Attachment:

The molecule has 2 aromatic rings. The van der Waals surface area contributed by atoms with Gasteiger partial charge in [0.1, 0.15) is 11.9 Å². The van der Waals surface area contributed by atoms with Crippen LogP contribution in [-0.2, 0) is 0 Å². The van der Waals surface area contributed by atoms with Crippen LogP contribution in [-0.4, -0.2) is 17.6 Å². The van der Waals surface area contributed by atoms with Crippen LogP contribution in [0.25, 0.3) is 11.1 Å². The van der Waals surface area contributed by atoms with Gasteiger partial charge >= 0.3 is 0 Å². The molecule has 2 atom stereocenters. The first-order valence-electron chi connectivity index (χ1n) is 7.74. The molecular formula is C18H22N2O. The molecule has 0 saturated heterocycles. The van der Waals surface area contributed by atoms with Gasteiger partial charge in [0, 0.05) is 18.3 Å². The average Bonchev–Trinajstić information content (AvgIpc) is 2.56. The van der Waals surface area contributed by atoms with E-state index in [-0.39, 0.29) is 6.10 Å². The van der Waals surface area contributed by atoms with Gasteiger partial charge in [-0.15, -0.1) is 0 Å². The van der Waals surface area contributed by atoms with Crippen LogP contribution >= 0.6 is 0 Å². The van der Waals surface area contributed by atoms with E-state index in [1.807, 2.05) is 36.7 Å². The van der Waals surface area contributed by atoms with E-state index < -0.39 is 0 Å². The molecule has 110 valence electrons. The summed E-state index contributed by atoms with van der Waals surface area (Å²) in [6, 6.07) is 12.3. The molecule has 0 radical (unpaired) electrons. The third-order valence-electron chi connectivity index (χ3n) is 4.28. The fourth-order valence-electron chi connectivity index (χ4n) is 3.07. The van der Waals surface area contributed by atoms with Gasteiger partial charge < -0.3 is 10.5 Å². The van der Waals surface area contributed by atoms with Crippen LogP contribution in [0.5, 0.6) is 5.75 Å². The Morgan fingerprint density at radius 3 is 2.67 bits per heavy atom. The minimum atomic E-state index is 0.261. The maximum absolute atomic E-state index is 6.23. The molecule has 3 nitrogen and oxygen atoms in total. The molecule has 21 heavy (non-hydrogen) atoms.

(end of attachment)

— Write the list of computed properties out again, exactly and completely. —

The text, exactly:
The molecule has 2 aromatic rings. The van der Waals surface area contributed by atoms with Gasteiger partial charge in [0.1, 0.15) is 11.9 Å². The van der Waals surface area contributed by atoms with Crippen LogP contribution in [-0.2, 0) is 0 Å². The van der Waals surface area contributed by atoms with Crippen LogP contribution in [-0.4, -0.2) is 17.6 Å². The van der Waals surface area contributed by atoms with Crippen LogP contribution in [0.25, 0.3) is 11.1 Å². The van der Waals surface area contributed by atoms with Gasteiger partial charge >= 0.3 is 0 Å². The molecule has 2 atom stereocenters. The first-order valence-electron chi connectivity index (χ1n) is 7.74. The molecular formula is C18H22N2O. The molecule has 0 saturated heterocycles. The van der Waals surface area contributed by atoms with Gasteiger partial charge in [0, 0.05) is 18.3 Å². The average Bonchev–Trinajstić information content (AvgIpc) is 2.56. The van der Waals surface area contributed by atoms with E-state index in [-0.39, 0.29) is 6.10 Å². The van der Waals surface area contributed by atoms with Gasteiger partial charge in [-0.15, -0.1) is 0 Å². The van der Waals surface area contributed by atoms with Crippen LogP contribution >= 0.6 is 0 Å². The van der Waals surface area contributed by atoms with E-state index in [1.807, 2.05) is 36.7 Å². The van der Waals surface area contributed by atoms with E-state index < -0.39 is 0 Å². The molecule has 110 valence electrons. The summed E-state index contributed by atoms with van der Waals surface area (Å²) in [6, 6.07) is 12.3. The molecule has 0 radical (unpaired) electrons. The third-order valence-electron chi connectivity index (χ3n) is 4.28. The fourth-order valence-electron chi connectivity index (χ4n) is 3.07. The van der Waals surface area contributed by atoms with Gasteiger partial charge < -0.3 is 10.5 Å². The van der Waals surface area contributed by atoms with Crippen LogP contribution in [0.5, 0.6) is 5.75 Å². The Morgan fingerprint density at radius 3 is 2.67 bits per heavy atom. The minimum atomic E-state index is 0.261. The maximum absolute atomic E-state index is 6.23. The molecule has 3 nitrogen and oxygen atoms in total. The molecule has 21 heavy (non-hydrogen) atoms.